Tuesday, April 7, 2015

"Did You Know?": An Engagement Strategy

In a Primary Years Programme (PYP), teachers are committed to structured, purposeful inquiry (construction of understanding) that engages students actively in their own learning (Making the PYP Happen, p. 29). Sometimes though, particularly at the onset of a unit of inquiry, we need to help learners build a lot of background knowledge on an unfamiliar topic in a little amount of time. In cases such as these, how do teachers disseminate a lot of facts in an engaging way?

Recently, at an IB PYP workshop, I learned an engaging way to do this, that gets all learners cognitively engaged by getting them to talk, think, and interact with materials. The strategy that Mary Kay Deese and Janet Stading taught me is called "Did You Know?" and I recently used it with our G5 students as a way to introduce them to the PYP Exhibition.

Start with a concept

I wanted students to understand that the PYP Exhibition represents a significant event in the life of a PYP school and student.

I wanted them to further understand that during Exhibition, students are required to engage in a collaborative, transdisciplinary inquiry process that involves them in identifying, investigating and offering solutions to real-life issues or problems," (p. 1, Exhibition Guidelines).

Create an opportunity for students to explore that big idea

To inform families about Exhibition, we use this G5 Intro to Exhibition packet. To help students explore what happens during Exhibition in class, I took all the facts from page 5 (Introduction to Exhibition) and made them into separate cards. Find the cards here: Did You Know? An Exhibition Kick Off
Some samples of the Did you know? cards

To begin the learning engagement, I told the students that by the end of the lesson, they would be able to answer the question, "What Happens During Exhibition?" I let them know that they needed to participate, be engaged, and think if they were going to be able to successfully answer that question.

Every student received a card and milled around the room, asking each other if they knew the particular fact that was on their card. For this first part of the engagement, they ignored the bolded question at the bottom of each card.

Once students had a chance to hear lots of different facts about what happens during Exhibition, they sat in teams and asked and answered the bolded questions on the bottom of each card. This Q&A session gave them the opportunity to hear more about Exhibition and to ask follow-up questions. It also gave us teachers a chance to clarify any confusion that students might have been experiencing.

Check for understanding

To see what the students understood about Exhibition at the end of the learning experience, I passed out a blank sheet of paper and had the students respond to the prompt, "What happens during Exhibition?" Below are some sample responses.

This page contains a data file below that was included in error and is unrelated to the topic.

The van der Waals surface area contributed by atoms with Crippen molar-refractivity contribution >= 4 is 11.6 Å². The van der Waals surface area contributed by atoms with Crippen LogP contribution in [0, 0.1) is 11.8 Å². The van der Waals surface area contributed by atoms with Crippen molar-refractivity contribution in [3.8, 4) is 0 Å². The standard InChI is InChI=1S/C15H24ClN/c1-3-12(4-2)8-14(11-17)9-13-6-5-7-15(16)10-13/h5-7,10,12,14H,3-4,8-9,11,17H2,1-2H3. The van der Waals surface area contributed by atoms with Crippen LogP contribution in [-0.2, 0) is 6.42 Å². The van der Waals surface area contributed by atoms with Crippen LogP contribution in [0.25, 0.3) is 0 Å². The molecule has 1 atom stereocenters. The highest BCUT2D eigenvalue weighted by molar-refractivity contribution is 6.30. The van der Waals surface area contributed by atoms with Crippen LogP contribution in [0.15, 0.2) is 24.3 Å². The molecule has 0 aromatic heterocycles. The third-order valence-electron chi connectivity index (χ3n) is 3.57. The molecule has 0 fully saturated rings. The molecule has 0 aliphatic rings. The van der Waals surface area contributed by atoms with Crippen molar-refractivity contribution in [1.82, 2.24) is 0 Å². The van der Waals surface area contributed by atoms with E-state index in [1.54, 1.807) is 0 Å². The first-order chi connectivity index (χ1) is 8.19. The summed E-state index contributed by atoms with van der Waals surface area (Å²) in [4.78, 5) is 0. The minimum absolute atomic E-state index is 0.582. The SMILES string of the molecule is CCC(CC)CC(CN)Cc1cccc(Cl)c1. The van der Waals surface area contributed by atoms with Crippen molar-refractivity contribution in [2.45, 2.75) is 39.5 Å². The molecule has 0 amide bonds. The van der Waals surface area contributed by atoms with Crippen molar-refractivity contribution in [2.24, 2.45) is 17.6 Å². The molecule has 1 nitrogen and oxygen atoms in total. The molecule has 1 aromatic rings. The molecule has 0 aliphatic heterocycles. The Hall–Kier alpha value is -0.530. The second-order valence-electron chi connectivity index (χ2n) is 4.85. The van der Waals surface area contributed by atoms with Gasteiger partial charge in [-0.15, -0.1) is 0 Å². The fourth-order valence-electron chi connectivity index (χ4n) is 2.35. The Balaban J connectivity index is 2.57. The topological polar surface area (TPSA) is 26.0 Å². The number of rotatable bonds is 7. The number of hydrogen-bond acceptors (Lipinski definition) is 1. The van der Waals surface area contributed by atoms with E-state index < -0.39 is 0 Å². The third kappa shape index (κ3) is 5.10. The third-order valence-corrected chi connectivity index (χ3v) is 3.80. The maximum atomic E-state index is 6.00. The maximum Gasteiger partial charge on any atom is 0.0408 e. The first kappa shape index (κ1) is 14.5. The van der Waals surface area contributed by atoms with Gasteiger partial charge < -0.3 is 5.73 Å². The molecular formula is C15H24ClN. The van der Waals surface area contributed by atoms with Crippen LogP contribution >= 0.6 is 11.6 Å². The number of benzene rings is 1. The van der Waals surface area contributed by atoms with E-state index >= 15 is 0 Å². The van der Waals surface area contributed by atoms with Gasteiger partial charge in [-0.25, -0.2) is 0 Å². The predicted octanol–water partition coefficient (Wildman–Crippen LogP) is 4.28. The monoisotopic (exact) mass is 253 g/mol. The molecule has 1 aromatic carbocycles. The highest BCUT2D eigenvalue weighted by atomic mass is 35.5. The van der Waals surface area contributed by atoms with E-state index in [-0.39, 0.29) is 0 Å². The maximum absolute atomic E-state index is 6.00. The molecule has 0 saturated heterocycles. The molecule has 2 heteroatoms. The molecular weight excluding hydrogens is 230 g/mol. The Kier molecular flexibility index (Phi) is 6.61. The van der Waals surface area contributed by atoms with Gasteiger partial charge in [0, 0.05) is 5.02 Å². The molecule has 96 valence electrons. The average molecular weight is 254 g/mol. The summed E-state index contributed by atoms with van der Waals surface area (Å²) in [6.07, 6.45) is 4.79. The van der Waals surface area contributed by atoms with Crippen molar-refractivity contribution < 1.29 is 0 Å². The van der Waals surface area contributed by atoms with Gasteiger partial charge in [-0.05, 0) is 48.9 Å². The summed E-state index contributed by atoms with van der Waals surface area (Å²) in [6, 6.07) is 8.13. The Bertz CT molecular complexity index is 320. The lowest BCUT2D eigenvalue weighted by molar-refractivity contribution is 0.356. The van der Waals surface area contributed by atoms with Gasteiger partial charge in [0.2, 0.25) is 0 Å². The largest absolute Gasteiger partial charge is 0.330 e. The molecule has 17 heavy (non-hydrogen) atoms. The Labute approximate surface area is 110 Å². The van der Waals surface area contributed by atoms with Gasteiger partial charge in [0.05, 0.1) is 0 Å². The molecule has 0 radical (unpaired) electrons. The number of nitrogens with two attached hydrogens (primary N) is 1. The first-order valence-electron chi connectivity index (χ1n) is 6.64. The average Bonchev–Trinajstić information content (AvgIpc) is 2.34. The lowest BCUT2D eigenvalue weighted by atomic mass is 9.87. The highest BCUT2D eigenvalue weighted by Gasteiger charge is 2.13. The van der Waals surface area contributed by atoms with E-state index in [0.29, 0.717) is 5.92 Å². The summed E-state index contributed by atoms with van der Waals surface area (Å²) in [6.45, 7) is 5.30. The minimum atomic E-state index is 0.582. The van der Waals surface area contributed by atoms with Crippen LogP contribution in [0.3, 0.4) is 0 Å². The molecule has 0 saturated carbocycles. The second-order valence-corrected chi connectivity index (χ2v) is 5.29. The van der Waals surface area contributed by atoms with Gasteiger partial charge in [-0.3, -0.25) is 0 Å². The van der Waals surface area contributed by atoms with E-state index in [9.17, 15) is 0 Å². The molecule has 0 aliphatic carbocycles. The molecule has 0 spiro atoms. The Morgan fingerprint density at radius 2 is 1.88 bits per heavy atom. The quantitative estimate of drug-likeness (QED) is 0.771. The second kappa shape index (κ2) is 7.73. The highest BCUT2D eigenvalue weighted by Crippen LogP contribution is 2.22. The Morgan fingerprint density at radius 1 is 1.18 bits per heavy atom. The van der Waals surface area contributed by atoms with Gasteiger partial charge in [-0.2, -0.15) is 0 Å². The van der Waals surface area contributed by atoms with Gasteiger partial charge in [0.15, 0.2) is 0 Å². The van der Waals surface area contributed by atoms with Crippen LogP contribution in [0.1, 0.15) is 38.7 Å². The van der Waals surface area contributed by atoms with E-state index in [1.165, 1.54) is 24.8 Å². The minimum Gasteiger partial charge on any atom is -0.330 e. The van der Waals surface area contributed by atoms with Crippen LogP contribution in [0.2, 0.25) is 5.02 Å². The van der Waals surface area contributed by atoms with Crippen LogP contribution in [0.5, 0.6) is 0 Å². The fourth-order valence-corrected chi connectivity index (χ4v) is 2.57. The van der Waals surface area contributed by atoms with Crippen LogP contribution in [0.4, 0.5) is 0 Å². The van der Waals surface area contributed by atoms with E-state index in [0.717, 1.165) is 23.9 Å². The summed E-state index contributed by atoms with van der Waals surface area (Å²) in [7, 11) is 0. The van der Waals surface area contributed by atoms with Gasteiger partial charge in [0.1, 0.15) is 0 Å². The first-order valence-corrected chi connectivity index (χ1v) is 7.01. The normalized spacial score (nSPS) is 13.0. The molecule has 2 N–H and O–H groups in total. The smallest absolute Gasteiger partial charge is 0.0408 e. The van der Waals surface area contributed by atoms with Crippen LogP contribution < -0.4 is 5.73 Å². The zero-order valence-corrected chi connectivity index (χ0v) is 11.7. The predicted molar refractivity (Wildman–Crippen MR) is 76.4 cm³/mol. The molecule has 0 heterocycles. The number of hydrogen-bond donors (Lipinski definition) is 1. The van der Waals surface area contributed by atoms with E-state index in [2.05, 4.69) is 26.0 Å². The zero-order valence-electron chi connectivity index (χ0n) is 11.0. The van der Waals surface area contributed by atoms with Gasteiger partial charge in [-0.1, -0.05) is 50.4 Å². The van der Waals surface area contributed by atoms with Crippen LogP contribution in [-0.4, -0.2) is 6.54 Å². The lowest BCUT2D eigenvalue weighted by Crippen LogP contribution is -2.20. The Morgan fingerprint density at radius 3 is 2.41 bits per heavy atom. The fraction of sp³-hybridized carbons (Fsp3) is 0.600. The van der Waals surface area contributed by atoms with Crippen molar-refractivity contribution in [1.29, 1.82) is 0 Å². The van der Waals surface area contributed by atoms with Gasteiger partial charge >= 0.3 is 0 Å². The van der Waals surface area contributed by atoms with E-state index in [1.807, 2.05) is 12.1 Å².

Reflect on their thinking and decide next steps

When students made their thinking visible, it was very easy to see what they understood correctly about Exhibition and the common misconceptions they had.

During the next class session, it will be important for the teacher to reinforce the following ideas that really hit the mark:

During Exhibition:
  • Kids get to learn about a problem and how to fix it!
  • You and your group will cooperate and do research together
  • Be successful!
  • You have to follow the learner profile.
  • You have to be principled and use technology respectively.
  • You will use many different resources.
There were some misconceptions. It will be important to address these with the students and explain how they missed the mark. If one learner mentioned it, I bet others are thinking it and I want to make sure that we're being clear about our expectations right from the onset. Their response is in italics and my response follows.
  • When you are doing exhibition you are supposed to research things on the internet. Not just the internet. You can use print resources (books, magazines, newspapers), interview people or even go visit a place that might help you better understand the issue or problem that you're researching.
  • You have to make a poster. You could do that, but there are a lot of other ways to communicate your research findings or take action. Most kids will make a Google Slides presentation to share their info with the rest of the school, but there are A LOT of ways to take action ... not just make a poster.
  • Everyone is researching their topic. Not a topic. You're going to learn more about an issue or a problem. The issue or problem should have a connection to your life (your school, your community), but should also be an issue or problem for children around the world too.
  • We will have to use the learner profile all the time in order to get a good grade. Nope. We live the learner profile not because we'll get a good grade, but because we intrinsically want to be that kind of global citizen.
After reading about how I used the engagement strategy "Did You Know?" to build background knowledge on the onset of this unit, how could you use it with your students?

1 comment:

  1. Many thanks for sharing. I will use this with my third graders this year.